As for theory and sites and such there are a ton of free stuff online. Musictheory.net is one that is often recommended. I'm sure others can recommend more.

You can also just type "basisc music theory lesson" on youtube and you'll probably find a lot of good videos.

If you need a place to start, I'd say you need to learn the names of the notes and figure out where they are on the fretboard. You should look into intervals and how to build them, since intervals are used to build scales and chords. After you have a basic grasp on what chord and scale building is all about, you should familiarize yourself with the concept of a "key". You really need to know what a key is and what it means. Pro tip: don't learn anything about modes. They do you no good just yet.

It also doesn't hurt to learn the basics of rhythm; you should know what a quarter note, or an eighth note, or a triplet is, and you'll need to know what a time signature is.

These are kind of the bare bones basics you need to know to understand how music works. It goes way deeper than this, of course, but learning stuff like this will help you understand how guys like Romeo and Yngwie build their riffs and solos.

However, a better way to understand what they do is to learn a lot of their songs. This is what you mostly should be doing tbh.


Thanks for the advice mate, I'll definitely check that site out and learn as much as I can from it. I certainly agree with your points about rhythm and keys and whatnot, those will be the first things I study up on to get back into it. And if you know of any similar website feel free to let me know as I'll definitely use them.

Quote by Sean0913
I'm not sure where you have picked up the connection that you need music theory to "play like"?

Don't get me wrong, I teach and am a big proponent of Music theory and understanding the guitar and all of that. But I don't make the connection that you are making.

Yngwie uses primarily one scale. Are you sure you are talking "theory" here or are you meaning "technique"?

What resources do you have available, that you bring to the table? Can you afford lessons?

Best,

Sean


What I was trying to say is I don't understand how he does what he does, and how he creates all of those harmonic minor and diminished arpeggios, or the actual modes and scales he uses. I know a few patterns such as phrygian and so forth but I don't really understand what is happening like he does, so I'd like to increase my knowledge to be better like that. It's hard to explain but I became frustrated that I wasn't progressing and getting a better understanding of these things.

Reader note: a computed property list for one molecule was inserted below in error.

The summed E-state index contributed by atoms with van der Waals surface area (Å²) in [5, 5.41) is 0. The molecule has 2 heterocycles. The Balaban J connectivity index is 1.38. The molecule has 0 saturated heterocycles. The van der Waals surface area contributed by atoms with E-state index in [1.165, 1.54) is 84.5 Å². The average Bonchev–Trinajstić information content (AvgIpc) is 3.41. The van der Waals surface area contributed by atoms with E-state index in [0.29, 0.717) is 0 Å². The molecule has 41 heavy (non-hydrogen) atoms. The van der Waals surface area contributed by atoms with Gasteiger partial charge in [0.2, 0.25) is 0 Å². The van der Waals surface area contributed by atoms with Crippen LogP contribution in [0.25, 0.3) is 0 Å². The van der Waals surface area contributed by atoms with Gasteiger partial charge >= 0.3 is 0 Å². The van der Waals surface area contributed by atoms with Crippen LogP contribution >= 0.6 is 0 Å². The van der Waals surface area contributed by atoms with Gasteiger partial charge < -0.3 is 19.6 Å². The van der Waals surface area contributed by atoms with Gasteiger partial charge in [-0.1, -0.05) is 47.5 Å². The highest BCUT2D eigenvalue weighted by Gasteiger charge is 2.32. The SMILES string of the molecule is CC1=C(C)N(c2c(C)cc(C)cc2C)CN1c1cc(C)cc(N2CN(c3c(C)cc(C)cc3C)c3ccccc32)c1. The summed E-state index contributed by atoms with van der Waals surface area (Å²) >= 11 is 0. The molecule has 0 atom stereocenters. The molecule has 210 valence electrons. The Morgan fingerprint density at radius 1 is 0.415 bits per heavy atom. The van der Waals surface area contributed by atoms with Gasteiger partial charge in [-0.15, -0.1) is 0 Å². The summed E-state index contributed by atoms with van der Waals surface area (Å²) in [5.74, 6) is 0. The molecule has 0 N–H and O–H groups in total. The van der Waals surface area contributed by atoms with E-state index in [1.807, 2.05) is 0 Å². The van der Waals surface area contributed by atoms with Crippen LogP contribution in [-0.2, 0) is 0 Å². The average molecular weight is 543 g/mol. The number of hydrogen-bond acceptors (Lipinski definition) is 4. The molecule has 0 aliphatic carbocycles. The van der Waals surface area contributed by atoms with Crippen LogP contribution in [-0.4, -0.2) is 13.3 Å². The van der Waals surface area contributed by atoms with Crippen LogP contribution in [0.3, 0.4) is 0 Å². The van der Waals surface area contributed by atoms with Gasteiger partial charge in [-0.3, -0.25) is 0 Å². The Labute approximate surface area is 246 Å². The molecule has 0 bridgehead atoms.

Well as far as resources go I have money for books and internet for websites, and I probably could afford lessons but I think for now I'd prefer self study and taking up a teacher later down the road. I just never really clicked with any of my teachers so at the moment I can't really be bothered with them. But I do have a couple of friends to jam with so that is going to be exciting starting up again.
#5
Quote by AmadeoQuattro

What I was trying to say is I don't understand how he does what he does, and how he creates all of those harmonic minor and diminished arpeggios, or the actual modes and scales he uses. I know a few patterns such as phrygian and so forth but I don't really understand what is happening like he does, so I'd like to increase my knowledge to be better like that. It's hard to explain but I became frustrated that I wasn't progressing and getting a better understanding of these things.

Well as far as resources go I have money for books and internet for websites, and I probably could afford lessons but I think for now I'd prefer self study and taking up a teacher later down the road. I just never really clicked with any of my teachers so at the moment I can't really be bothered with them. But I do have a couple of friends to jam with so that is going to be exciting starting up again.



I understand better now! Just checking. And I agree, theory helps explain what someone's doing. I use it all the time in that regard!

It sounds like you have a clear course charted for you, now! Good luck on your journey. If I can ever be of help, let me know!

And by the way if you take any Minor 7th arpeggio, and substitute the b7 with a major 7, you'll have a harmonic minor sounding arp!

So an A Harmonic Minor-ish arp would be A C E G#

What it really is, is a Minor Major 7 arpeggio outline

To continue that, you could play the V7 of Am, and play E G# B and D for an E7 arpeggio.

Have fun, my friend! Sounds like you're all sorted!

Best,

Sean
Last edited by Sean0913 at Apr 13, 2016,